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Posts Tagged ‘syndicated’

Automating IT operations will help departments do their jobs better
and faster, not put them out of work, says ServiceNow’s Pablo Stern

A couple of weeks ago someone asked me to define the term digital transformation. I didn’t want to give a long technical answer, so instead I gave the one word answer of “speed.” In the digital era, market leaders will be defined by which organization can adapt to market trends the fastest. This means the whole company must move with speed—business leaders need to make decisions fast, employees need to adapt to new processes quickly, and the IT department must make changes to the infrastructure with speed.

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SD-WANs have garnered a tremendous amount of interest from companies both large and small as they can significantly lower the costs and complexity of running a WAN. As businesses migrate applications to the cloud, they are increasingly embracing the cost advantages of broadband connectivity to connect users to applications. This is being driven not only by the high cost of private WAN circuits, but because backhauling applications’ traffic to the data center is negatively impacting application performance, resulting in frustrated users and sub-optimal productivity. The combination of high costs and poor performance seem like a perfect recipe for market disruption.

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Connected things, virtual reality, augmented reality,
deep learning and artificial intelligence are about
to converge and change the way we live and work

Historically, GPUs have been used in graphics-heavy processes such as video games. It’s fair to say that to serious gamers, Nvidia-based graphics cards have become the de facto standard. However, as I pointed out previously, GPUs have become increasingly more important in applications such as artificial intelligence (AI), virtual reality (VR) and analytics.

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When it comes to WAN architecture, there has been a debate that has raged on for decades.  Hub-and-spoke or fully distributed mesh, which is better?

Hub-and-spoke networks are certainly simpler to design and manage, but the downside is that all branch traffic needs to be backhauled through a central location. Consider a U.S.-based company with a branch office in Japan where a user is trying to access a local website. The traffic would need to go from the branch, back to the United States, back to Japan, and then back to the United States, only to be sent off to Japan yet again. This clearly represents an enormous waste of bandwidth and resource, not to mention impaired user productivity.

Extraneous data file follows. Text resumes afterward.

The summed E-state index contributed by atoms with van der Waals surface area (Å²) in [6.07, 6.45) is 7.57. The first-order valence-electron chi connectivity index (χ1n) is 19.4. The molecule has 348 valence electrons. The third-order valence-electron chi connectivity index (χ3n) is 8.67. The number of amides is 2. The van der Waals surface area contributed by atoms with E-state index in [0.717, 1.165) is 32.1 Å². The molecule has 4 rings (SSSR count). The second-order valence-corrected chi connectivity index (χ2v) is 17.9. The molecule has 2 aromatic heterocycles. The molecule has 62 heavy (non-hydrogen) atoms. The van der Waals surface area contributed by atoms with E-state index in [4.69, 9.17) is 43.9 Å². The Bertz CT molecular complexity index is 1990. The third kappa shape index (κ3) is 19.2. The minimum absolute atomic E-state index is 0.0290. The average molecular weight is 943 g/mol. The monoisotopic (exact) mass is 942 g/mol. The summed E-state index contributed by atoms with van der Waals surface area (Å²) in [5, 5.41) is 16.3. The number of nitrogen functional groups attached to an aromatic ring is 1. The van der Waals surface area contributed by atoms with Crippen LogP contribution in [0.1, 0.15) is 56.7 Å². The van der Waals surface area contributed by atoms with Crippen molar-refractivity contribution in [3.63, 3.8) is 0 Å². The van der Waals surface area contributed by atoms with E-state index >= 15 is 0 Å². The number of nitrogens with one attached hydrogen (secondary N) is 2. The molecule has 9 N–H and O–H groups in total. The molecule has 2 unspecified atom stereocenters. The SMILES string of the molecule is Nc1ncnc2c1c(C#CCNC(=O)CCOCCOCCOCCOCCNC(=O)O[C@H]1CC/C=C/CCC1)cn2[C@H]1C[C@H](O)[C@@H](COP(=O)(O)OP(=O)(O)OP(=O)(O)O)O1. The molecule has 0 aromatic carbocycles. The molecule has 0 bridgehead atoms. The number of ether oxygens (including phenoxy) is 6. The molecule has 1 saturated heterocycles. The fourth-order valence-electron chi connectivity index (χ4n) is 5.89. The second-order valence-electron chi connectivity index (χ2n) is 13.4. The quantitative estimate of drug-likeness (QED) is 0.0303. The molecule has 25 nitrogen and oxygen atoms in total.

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Dell-EMC’s HCI announcements include a refresh
to the company’s HCI line, updates to its XC Series
HCI appliances and Cloud Flex pricing

Last week Dell and EMC held its first joint customer event since the two tech giants merged. The not-so-originally named Dell-EMC World was a forum for the newly formed company to showcase how it can help its customers navigate the complex world of digital transformation.

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Toshiba will be one more step in the
journey of the transformation of Mitel.

With Rich McBee as its CEO, Mitel has had a singular vision: Roll up many of the smaller UC vendors to create a supplier with enough size and scale to give Microsoft and Cisco a run for their money. While there are dozens, maybe hundreds of companies that fall into the broad category of “unified communications,” the dominant share held by the top two players effectively creates a duopoly. The coming together of a number of smaller vendors could eventually create a third vendor strong enough to go toe to toe with the big two on a global scale.

During McBee’s tenure Mitel has acquired Aastra, prarieFyre, and a couple of technology tuck-ins. The company also took a shot at both ShoreTel and Polycom, the latter of which was broken up at the 11th hour by Siris Capital. Yesterday, the next piece of the puzzle fell into place as Mitel announced a memorandum of understanding (MOU) to transfer the unified communications assets from Toshiba Corporation.

Earlier this year, in somewhat a surprising announcement, Toshiba stated it was exiting the unified communications market. While it’s true that Toshiba share had been sliding and it had lost its way as an innovator, it was still a shocker given it has about 3% market share in the U.S. and 4% in Canada, as well as a number of blue chip customers such as Whole Foods, Firestone, and Lowes.

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